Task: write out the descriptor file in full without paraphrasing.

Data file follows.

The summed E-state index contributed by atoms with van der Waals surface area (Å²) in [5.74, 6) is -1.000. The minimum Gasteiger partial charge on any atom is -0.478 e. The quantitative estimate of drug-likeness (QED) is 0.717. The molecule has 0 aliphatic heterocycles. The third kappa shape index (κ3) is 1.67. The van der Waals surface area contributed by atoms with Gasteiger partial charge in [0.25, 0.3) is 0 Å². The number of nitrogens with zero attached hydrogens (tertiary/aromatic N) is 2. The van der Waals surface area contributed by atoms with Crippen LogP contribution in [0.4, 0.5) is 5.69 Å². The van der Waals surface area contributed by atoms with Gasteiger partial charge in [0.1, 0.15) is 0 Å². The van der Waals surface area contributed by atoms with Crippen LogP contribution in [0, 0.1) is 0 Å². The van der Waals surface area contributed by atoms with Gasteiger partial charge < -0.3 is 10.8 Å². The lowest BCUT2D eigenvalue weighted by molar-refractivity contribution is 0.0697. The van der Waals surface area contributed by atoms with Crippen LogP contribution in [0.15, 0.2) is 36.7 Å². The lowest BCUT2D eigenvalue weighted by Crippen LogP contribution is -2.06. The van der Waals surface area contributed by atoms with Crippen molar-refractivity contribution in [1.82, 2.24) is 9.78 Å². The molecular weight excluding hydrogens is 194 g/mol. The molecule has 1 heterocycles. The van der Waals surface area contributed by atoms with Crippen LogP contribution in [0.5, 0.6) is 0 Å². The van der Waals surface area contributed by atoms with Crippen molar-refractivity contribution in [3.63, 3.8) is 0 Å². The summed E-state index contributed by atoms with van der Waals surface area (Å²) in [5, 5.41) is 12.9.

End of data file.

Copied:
The summed E-state index contributed by atoms with van der Waals surface area (Å²) in [5.74, 6) is -1.000. The minimum Gasteiger partial charge on any atom is -0.478 e. The quantitative estimate of drug-likeness (QED) is 0.717. The molecule has 0 aliphatic heterocycles. The third kappa shape index (κ3) is 1.67. The van der Waals surface area contributed by atoms with Gasteiger partial charge in [0.25, 0.3) is 0 Å². The number of nitrogens with zero attached hydrogens (tertiary/aromatic N) is 2. The van der Waals surface area contributed by atoms with Crippen LogP contribution in [0.4, 0.5) is 5.69 Å². The van der Waals surface area contributed by atoms with Gasteiger partial charge in [0.1, 0.15) is 0 Å². The van der Waals surface area contributed by atoms with Crippen LogP contribution in [0, 0.1) is 0 Å². The van der Waals surface area contributed by atoms with Gasteiger partial charge < -0.3 is 10.8 Å². The lowest BCUT2D eigenvalue weighted by molar-refractivity contribution is 0.0697. The van der Waals surface area contributed by atoms with Crippen LogP contribution in [0.15, 0.2) is 36.7 Å². The lowest BCUT2D eigenvalue weighted by Crippen LogP contribution is -2.06. The van der Waals surface area contributed by atoms with Crippen molar-refractivity contribution in [1.82, 2.24) is 9.78 Å². The molecular weight excluding hydrogens is 194 g/mol. The molecule has 1 heterocycles. The van der Waals surface area contributed by atoms with Crippen LogP contribution in [0.5, 0.6) is 0 Å². The van der Waals surface area contributed by atoms with Crippen molar-refractivity contribution in [3.63, 3.8) is 0 Å². The summed E-state index contributed by atoms with van der Waals surface area (Å²) in [5, 5.41) is 12.9.